9. Effect of Pregnancy on AED Kinetics

  1. Cynthia L. Harden MD Professor of Neurology3,
  2. Sanjeev V. Thomas MD, DM Professor of Neurology4 and
  3. Torbjörn Tomson MD, PhD Professor of Neurology and Epileptology5
  1. Peter B. Forgacs1 and
  2. Page B. Pennell2

Published Online: 24 JAN 2013

DOI: 10.1002/9781118531037.ch9

Epilepsy in Women

Epilepsy in Women

How to Cite

Forgacs, P. B. and Pennell, P. B. (2013) Effect of Pregnancy on AED Kinetics, in Epilepsy in Women (eds C. L. Harden, S. V. Thomas and T. Tomson), John Wiley & Sons, Oxford. doi: 10.1002/9781118531037.ch9

Editor Information

  1. 3

    Chief, Division of Epilepsy and Electroencephalography, Hofstra North Shore-LIJ School of Medicine, Cushing Neuroscience Institutes, Brain and Spine Specialists, North Shore-Long Island Jewish Health System, Great Neck, New York, USA

  2. 4

    Department of Neurology, Sree Chitra Tirunal Institute for Medical Sciences and Technology, Trivandrum, Kerala State, India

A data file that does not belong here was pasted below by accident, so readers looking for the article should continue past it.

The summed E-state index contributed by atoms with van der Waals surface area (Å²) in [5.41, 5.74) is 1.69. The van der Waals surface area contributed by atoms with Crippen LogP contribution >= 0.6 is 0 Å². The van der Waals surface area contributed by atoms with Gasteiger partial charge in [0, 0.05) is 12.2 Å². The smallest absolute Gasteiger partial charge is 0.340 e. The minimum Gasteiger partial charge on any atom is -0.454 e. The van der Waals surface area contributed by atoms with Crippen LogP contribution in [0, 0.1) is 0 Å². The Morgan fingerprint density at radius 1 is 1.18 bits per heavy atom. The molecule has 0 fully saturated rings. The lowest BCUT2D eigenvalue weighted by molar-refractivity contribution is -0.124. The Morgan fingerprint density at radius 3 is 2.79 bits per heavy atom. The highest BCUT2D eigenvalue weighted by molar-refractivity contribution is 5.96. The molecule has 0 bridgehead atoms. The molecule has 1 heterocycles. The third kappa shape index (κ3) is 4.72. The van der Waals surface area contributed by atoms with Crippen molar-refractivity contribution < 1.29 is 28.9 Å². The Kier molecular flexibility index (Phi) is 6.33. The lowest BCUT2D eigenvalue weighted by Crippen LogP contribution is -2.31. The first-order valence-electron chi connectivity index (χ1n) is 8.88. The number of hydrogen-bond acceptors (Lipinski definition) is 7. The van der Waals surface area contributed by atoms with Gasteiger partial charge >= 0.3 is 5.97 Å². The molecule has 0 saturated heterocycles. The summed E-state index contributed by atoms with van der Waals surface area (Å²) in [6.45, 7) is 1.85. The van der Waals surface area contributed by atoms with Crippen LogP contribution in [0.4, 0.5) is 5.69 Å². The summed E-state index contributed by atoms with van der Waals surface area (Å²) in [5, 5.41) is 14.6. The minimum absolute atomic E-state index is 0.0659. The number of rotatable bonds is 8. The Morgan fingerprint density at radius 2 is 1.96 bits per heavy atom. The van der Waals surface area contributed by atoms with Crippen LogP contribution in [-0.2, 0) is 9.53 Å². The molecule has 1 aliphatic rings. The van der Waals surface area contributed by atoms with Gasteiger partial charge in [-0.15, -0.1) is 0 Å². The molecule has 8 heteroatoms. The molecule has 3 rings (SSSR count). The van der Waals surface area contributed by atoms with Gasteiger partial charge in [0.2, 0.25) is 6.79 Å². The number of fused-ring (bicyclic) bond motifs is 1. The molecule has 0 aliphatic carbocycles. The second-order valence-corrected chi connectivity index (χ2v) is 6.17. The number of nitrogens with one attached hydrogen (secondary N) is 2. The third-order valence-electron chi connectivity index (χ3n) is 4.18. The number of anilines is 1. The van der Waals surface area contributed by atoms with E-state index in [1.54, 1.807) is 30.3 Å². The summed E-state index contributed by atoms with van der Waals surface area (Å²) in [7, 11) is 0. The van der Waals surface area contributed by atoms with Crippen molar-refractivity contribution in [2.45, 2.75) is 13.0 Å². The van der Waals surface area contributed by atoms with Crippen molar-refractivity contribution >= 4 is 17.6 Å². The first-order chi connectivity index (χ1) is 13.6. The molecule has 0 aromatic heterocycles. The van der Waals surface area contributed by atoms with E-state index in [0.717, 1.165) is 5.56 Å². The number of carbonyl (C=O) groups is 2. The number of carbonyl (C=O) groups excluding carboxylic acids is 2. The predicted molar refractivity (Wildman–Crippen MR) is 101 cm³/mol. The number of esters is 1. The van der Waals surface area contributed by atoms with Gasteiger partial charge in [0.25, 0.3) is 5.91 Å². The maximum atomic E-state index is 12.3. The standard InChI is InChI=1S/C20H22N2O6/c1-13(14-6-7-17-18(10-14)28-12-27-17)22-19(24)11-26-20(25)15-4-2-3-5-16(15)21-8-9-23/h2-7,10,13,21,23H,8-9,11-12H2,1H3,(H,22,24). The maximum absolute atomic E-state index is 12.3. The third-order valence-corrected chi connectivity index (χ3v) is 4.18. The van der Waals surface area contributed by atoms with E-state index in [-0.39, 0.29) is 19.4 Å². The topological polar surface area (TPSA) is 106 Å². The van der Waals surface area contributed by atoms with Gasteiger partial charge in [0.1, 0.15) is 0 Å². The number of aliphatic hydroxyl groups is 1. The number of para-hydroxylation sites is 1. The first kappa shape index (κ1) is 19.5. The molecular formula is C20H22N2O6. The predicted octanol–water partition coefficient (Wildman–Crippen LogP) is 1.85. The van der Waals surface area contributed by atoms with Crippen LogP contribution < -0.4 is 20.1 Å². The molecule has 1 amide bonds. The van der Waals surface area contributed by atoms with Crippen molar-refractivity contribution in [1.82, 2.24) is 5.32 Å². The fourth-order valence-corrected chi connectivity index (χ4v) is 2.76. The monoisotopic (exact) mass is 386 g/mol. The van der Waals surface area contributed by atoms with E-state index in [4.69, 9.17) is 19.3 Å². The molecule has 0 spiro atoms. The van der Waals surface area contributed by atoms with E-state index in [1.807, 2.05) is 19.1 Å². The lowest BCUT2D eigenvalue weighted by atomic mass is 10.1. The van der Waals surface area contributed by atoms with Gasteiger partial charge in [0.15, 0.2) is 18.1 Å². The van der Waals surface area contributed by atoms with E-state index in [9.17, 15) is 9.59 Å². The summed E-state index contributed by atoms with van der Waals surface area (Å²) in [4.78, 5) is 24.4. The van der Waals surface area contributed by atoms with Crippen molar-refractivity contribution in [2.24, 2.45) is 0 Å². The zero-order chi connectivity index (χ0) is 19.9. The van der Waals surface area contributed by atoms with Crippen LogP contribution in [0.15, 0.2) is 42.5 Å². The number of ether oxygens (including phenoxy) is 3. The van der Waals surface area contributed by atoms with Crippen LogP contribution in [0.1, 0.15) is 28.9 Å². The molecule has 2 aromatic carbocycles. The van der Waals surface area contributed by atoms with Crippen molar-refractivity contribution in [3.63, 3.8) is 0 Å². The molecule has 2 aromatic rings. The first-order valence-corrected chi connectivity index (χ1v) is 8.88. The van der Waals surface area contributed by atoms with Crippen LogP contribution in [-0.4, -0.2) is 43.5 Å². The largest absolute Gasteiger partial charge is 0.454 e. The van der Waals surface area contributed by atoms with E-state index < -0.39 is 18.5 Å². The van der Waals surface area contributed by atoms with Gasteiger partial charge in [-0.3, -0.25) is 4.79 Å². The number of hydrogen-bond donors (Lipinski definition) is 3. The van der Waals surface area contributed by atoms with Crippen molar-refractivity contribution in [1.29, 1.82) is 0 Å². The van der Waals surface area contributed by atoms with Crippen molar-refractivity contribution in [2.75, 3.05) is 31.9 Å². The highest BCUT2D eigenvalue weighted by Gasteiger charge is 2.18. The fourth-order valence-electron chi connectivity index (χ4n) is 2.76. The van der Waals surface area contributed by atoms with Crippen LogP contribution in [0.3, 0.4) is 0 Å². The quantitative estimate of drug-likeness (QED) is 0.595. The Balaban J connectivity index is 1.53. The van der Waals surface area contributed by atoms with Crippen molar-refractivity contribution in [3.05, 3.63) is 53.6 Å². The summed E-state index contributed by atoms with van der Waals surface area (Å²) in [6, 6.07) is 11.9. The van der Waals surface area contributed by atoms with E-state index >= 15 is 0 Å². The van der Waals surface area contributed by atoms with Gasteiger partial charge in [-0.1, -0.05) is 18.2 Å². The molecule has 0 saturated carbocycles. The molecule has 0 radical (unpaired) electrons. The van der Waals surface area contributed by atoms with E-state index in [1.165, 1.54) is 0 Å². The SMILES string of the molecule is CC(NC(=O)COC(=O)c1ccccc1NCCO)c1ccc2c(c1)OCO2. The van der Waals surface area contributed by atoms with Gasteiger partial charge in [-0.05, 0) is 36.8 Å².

3. 5

    Karolinska Institutet, Stockholm, Sweden

Author Information

  1. 1

    Rockefeller University, New York, New York, USA

  2. 2

    Division of Epilepsy, Harvard Medical School, Brigham and Women's Hospital, Boston, Massachusetts, USA

Publication History

  1. Published Online: 24 JAN 2013
  2. Published Print: 11 MAR 2013

ISBN Information

Print ISBN: 9780470672679

Online ISBN: 9781118531037



  • pregnancy;
  • gestation;
  • epilepsy;
  • pharmacokinetics;
  • women with epilepsy


A major concern for women with epilepsy at childbearing age involves finding an optimal antiepileptic drug (AED) regimen in preparation for planned or unplanned pregnancies. The foremost challenge for the physician is to minimize the possible teratogenic and developmental side effects of AEDs on the fetus while maintaining seizure freedom in the mother. The understanding of how gestational physiologic changes alter the pharmacokinetic properties of certain AEDs, and therefore drug levels in plasma, is fundamental for optimal management of women with epilepsy. The chapter details the expected pharmacokinetic changes related to pregnancy and the implications for management at various perigestational stages: before conception, during the pregnancy and after birth.